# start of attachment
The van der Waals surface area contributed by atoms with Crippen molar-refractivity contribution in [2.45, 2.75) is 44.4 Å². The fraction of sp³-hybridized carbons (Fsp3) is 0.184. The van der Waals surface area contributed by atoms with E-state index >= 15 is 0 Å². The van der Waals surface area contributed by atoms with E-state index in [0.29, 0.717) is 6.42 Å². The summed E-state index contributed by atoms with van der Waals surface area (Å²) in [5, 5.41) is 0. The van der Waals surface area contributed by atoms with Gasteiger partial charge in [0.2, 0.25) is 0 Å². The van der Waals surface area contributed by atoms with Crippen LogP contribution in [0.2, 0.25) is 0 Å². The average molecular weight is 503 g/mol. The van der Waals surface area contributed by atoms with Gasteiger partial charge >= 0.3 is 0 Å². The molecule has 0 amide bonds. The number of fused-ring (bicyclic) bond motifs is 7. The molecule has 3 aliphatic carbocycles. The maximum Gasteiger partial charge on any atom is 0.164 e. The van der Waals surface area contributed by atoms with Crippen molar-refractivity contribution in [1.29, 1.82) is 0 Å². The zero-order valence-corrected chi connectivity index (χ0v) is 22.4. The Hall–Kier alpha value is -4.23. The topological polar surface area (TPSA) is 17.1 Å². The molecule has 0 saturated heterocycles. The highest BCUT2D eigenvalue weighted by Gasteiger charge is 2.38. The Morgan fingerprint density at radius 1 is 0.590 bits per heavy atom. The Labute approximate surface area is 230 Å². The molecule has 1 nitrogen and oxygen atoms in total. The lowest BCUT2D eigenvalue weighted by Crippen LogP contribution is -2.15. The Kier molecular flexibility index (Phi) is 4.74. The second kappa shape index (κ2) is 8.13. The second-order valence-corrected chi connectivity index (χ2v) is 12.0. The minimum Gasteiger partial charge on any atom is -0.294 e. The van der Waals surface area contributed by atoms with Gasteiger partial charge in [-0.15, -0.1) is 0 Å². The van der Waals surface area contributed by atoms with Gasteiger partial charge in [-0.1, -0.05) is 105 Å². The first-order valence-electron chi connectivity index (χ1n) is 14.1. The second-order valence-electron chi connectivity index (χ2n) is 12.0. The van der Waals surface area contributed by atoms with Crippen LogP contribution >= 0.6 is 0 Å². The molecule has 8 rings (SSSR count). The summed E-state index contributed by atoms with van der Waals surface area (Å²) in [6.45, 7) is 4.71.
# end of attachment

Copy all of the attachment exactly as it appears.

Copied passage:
The van der Waals surface area contributed by atoms with Crippen molar-refractivity contribution in [2.45, 2.75) is 44.4 Å². The fraction of sp³-hybridized carbons (Fsp3) is 0.184. The van der Waals surface area contributed by atoms with E-state index >= 15 is 0 Å². The van der Waals surface area contributed by atoms with E-state index in [0.29, 0.717) is 6.42 Å². The summed E-state index contributed by atoms with van der Waals surface area (Å²) in [5, 5.41) is 0. The van der Waals surface area contributed by atoms with Gasteiger partial charge in [0.2, 0.25) is 0 Å². The van der Waals surface area contributed by atoms with Crippen LogP contribution in [0.2, 0.25) is 0 Å². The average molecular weight is 503 g/mol. The van der Waals surface area contributed by atoms with Gasteiger partial charge >= 0.3 is 0 Å². The molecule has 0 amide bonds. The number of fused-ring (bicyclic) bond motifs is 7. The molecule has 3 aliphatic carbocycles. The maximum Gasteiger partial charge on any atom is 0.164 e. The van der Waals surface area contributed by atoms with Crippen molar-refractivity contribution in [1.29, 1.82) is 0 Å². The zero-order valence-corrected chi connectivity index (χ0v) is 22.4. The Hall–Kier alpha value is -4.23. The topological polar surface area (TPSA) is 17.1 Å². The molecule has 0 saturated heterocycles. The highest BCUT2D eigenvalue weighted by Gasteiger charge is 2.38. The Morgan fingerprint density at radius 1 is 0.590 bits per heavy atom. The Labute approximate surface area is 230 Å². The molecule has 1 nitrogen and oxygen atoms in total. The lowest BCUT2D eigenvalue weighted by Crippen LogP contribution is -2.15. The Kier molecular flexibility index (Phi) is 4.74. The second kappa shape index (κ2) is 8.13. The second-order valence-corrected chi connectivity index (χ2v) is 12.0. The minimum Gasteiger partial charge on any atom is -0.294 e. The van der Waals surface area contributed by atoms with Gasteiger partial charge in [-0.15, -0.1) is 0 Å². The van der Waals surface area contributed by atoms with Gasteiger partial charge in [-0.1, -0.05) is 105 Å². The first-order valence-electron chi connectivity index (χ1n) is 14.1. The second-order valence-electron chi connectivity index (χ2n) is 12.0. The van der Waals surface area contributed by atoms with Crippen LogP contribution >= 0.6 is 0 Å². The molecule has 8 rings (SSSR count). The summed E-state index contributed by atoms with van der Waals surface area (Å²) in [6.45, 7) is 4.71.